The social aspect of communications ethnography of Abkhazia


It is hard to understand features of Abkhazian traditional household culture, including etiquette, without an explanation of what Abkhazian society represented in the recent past, in the sense of its social structure and degree of development.

Abkhazia until the 1860s was a feudal princedom with considerable remnants of earlier social structures, occupying in respect of its general socioeconomic development a position between West Caucasian mountain semi-patriarchal societies on the one hand, and feudal Georgia on the other. In other words, on the whole Abkhazia was a country with typical features of so-called mountain feudalism.

The ruling class was feudal nobility, in the persons of princes and noblemen, with clergy adjoining them. The most exclusive group of feudal lords comprised representatives of the princely Chachba (Shervashidze) family, of which the country’s possessor was also a member.

The power of the possessor extended, mainly, over inner Abkhazia (Bzyb, central Abkhazia, Abzhua and Samurzakan). Mountain societies were actually independent of the power of the possessor, which was abolished in general by the imperial government in 1864.

It is notable that there were a relatively large number of aristocratic families in such a small country as Abkhazia. In addition to Chachba (Shervashidze), a princely rank was carried by the Achba (Anchabadze), Aimhaa (Emuhvari), Marshan, Dziapsh-ipa, Inal-ipa, Chaabalirhua, Gechba, and Chkhotua families. The most influential surnames of other noble families were considered to be Maan, Lakrba, Mkanba, Zvanba, Akirtaa, and Blabba.

On a prince’s estate, in addition to a different sort of spongers, there always lived many village girls and young men, who formed a court yard of youth, undertook every possible kind of work, and at the same time joined the culture of the court yard; in particular, they acquired elements of the etiquette of the estate.

At the heart of Abkhazian traditional household culture some major principles prevail: the principles of an estate, of blood relationship, of respect for age with a cult of seniors and following from this a corresponding system of complicated subordination, a principle of hospitality, a principle of military courage and heroism, etc. All of these are united in one extraordinarily broad and powerful concept ‘apsuara’ or ‘abkhazstvo’. The concept of apsuara incorporates a set of Abkhazian national traditional characteristics, including concepts of good and justice, honour and conscience (alamis), and national aesthetic and moral principles - in a word, everything that connects with the features of national culture and with the traditional household culture of the Abkhazian people.

Certain democratic features had been incorporated in the ancient tradition of ‘atalychestvo’, which as one of the elements of ‘apsuara’ was widespread in Abkhazia up to the beginning of XX century. Through this, children from noble families were brought up by peasants from the moment of their birth, frequently up to their majority, and had a complete course of national mountain education according to apsuara.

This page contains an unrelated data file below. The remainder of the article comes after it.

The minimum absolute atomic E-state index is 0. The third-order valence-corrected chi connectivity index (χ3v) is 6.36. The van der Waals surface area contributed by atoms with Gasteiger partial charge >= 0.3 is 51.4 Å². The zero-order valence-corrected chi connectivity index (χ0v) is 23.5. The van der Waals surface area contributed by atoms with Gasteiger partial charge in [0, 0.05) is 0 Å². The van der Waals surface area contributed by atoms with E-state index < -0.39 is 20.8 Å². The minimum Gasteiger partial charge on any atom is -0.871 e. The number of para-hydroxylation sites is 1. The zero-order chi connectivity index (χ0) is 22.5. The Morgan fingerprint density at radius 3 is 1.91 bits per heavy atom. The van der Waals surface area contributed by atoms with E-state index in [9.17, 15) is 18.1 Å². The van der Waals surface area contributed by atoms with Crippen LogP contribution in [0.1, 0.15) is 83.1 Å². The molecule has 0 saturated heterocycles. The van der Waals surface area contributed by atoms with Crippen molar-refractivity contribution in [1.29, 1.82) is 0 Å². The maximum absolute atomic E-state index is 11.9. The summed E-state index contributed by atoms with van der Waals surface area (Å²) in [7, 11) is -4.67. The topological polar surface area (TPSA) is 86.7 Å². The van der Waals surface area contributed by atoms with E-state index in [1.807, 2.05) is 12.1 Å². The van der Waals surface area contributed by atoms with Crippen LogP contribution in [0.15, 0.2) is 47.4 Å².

One of the main elements in an education, according to Abkhazian belief, is the mastering of traditions and customs of the people. This thought is expressed in the proverb: ‘If you respect what you have, you will get what you don’t have’.

In respect of those characteristics which make someone a worthy person, a not unimportant role is played by complicated Abkhazian etiquette, which worldly-wise diplomats from the League of Nations could envy. This etiquette, developed in many respects to the smallest detail, represents the epitome of unwritten laws and rules of behaviour for a person in a social environment. It is difficult to know what is the more surprising - the variety of unwritten laws regulating the acts and behaviour of a person in company, the knowledge expected of its moral principles and psychology, or the widespread possession of the difficult unwritten book of graceful manners by simple people who never usually held books in their hands.

In Abkhazia, etiquette is not simply an external form of the ability to behave in society, but a part of apsuara or Abkhazian alamis, which is the conscience of the people. About the great value that Abkhаzians give to this word, two characteristic sayings will suffice: ‘Seven mules don’t lift Abkhazian alamis’ and ‘Instead of death, for the Abkhazian there is alamis’. This last expression presents difficulty in translation from Abkhazian, and can be understood in the sense that death is not only the termination of physical existence - all people are mortal - but also incompatible with alamis when a person dies alive and becomes a live corpse, as a shameful moral death is a hundred times more terrible then physical death.